Some Christian schools choose their curriculum based upon whether or not it has a “Christian” publisher. But our criteria should be different; we should not ask, “Who is the publisher?” but rather, “What is the best curriculum? What curriculum best develops a child’s ability to listen, speak, read, and write? What curriculum best prepares the student for college? What curriculum will make our students well informed Christians? What curriculum best prepares our students to thoughtfully challenge the humanistic professor or the pagan professional? What curriculum best insures that our students will be safely secured to the masthead of Truth when the wild winds and waves of fallen culture roar and blow?” What makes a curriculum “Christian” is not the “curriculum” but rather the Christian. Thus, our curriculum should be taught by godly men and women. But more importantly, our curriculum should be taught by thinking Christians whose vibrant faith in Jesus Christ, and whose passion for lifetime learning, will permeate our hallways, classrooms, athletic fields, and academic disciplines, thus bringing “every thought in captivity to Christ.” And perhaps most importantly for parents, our curriculum should prepare students to meet the world head on, to boldly engage and impact their culture for the glory of God.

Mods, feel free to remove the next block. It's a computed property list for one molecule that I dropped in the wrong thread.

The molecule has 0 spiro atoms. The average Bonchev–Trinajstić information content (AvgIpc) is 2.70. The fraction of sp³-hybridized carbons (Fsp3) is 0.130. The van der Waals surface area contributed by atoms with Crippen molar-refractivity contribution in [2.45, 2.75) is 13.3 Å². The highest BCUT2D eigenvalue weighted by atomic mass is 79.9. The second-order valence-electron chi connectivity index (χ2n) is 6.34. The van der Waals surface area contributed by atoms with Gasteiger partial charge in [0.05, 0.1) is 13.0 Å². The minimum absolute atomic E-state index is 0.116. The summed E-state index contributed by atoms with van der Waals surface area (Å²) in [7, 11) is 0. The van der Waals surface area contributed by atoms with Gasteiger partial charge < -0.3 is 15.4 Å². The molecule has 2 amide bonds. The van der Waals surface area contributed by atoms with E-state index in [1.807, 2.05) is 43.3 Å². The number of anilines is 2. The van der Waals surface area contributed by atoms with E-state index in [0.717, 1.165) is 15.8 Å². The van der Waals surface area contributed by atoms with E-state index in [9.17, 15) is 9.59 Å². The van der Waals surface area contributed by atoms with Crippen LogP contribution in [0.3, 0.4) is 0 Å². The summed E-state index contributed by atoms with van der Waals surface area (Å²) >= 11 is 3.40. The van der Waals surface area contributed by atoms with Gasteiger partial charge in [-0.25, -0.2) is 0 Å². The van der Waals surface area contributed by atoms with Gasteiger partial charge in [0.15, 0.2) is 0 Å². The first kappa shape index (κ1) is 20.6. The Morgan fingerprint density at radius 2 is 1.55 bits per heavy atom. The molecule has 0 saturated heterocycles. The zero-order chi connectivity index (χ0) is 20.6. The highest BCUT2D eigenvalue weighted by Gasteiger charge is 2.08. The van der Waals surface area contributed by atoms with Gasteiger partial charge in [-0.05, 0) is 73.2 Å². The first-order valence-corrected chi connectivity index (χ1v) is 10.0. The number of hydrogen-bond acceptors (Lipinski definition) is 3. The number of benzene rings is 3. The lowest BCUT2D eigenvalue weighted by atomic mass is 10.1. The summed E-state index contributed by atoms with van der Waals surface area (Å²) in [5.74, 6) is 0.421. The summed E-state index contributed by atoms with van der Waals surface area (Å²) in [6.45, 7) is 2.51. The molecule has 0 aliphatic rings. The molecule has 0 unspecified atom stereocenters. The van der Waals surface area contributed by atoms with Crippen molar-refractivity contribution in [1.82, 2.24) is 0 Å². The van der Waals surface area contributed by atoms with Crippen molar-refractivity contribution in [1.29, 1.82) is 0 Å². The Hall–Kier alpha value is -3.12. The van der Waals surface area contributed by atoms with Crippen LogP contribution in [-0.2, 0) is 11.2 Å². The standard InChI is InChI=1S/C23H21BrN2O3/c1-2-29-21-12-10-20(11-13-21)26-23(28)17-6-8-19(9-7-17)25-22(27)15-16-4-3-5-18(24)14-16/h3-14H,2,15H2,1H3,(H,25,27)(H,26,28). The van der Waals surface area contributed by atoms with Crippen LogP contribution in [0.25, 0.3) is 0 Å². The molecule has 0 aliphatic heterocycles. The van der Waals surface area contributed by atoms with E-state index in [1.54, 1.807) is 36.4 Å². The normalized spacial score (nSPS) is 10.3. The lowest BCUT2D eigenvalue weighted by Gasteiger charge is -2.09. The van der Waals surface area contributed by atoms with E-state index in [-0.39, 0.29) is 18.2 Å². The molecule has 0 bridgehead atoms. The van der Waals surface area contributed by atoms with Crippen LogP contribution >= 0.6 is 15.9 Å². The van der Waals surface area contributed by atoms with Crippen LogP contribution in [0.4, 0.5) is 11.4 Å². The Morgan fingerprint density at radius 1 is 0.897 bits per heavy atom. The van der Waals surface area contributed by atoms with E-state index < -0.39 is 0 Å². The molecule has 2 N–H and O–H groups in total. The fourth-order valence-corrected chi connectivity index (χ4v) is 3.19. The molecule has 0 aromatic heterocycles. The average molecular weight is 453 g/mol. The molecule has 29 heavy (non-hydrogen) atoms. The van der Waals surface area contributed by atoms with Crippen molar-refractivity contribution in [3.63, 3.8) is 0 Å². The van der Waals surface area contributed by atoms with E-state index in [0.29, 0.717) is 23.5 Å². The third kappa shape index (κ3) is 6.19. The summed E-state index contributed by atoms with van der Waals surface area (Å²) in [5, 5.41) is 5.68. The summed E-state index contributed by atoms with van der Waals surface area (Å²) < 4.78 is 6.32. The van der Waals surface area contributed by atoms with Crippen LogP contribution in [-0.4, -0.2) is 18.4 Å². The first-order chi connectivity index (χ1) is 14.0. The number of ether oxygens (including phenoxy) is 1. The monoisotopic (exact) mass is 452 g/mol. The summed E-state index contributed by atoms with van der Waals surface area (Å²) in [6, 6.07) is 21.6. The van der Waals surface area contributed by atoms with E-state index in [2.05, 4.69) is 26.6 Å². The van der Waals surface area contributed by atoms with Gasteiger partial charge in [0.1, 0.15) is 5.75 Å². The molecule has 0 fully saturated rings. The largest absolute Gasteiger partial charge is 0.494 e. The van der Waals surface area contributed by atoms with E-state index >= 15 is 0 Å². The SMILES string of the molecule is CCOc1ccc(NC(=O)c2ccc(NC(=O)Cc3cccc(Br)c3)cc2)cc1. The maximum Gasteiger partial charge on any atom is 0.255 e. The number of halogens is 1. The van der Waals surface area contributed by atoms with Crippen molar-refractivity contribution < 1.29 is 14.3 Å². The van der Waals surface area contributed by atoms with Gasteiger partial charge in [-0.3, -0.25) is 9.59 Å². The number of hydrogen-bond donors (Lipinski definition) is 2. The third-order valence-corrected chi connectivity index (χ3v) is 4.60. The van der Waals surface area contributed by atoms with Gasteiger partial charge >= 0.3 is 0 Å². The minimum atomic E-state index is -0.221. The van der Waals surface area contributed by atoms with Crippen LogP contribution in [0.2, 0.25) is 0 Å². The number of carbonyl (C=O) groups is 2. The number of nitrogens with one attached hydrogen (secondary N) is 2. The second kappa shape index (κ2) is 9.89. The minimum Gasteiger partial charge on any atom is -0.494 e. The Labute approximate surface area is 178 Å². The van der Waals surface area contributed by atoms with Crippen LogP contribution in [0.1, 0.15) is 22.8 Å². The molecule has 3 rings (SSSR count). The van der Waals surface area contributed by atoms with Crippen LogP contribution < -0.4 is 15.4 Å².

A Christian education demands excellence – maximum performance and accomplishment – in all academic disciplines. Grammar School (grades K-4) should concentrate upon students’ mastery of the “nuts and bolts” of learning, the elemental facts of math, science, language, art, music, and history. Logic School (grades 5-8) should emphasize clear and rational thinking within the various academic disciplines, epitomized by integrating principles of formal logic throughout the curriculum, especially in language arts and mathematics. The consummation of a Christian school curriculum (9-12) should aim to refine students’ ability to listen and think clearly, and to speak and write eloquently from an informed perspective, whether in math, science, art, or the humanities.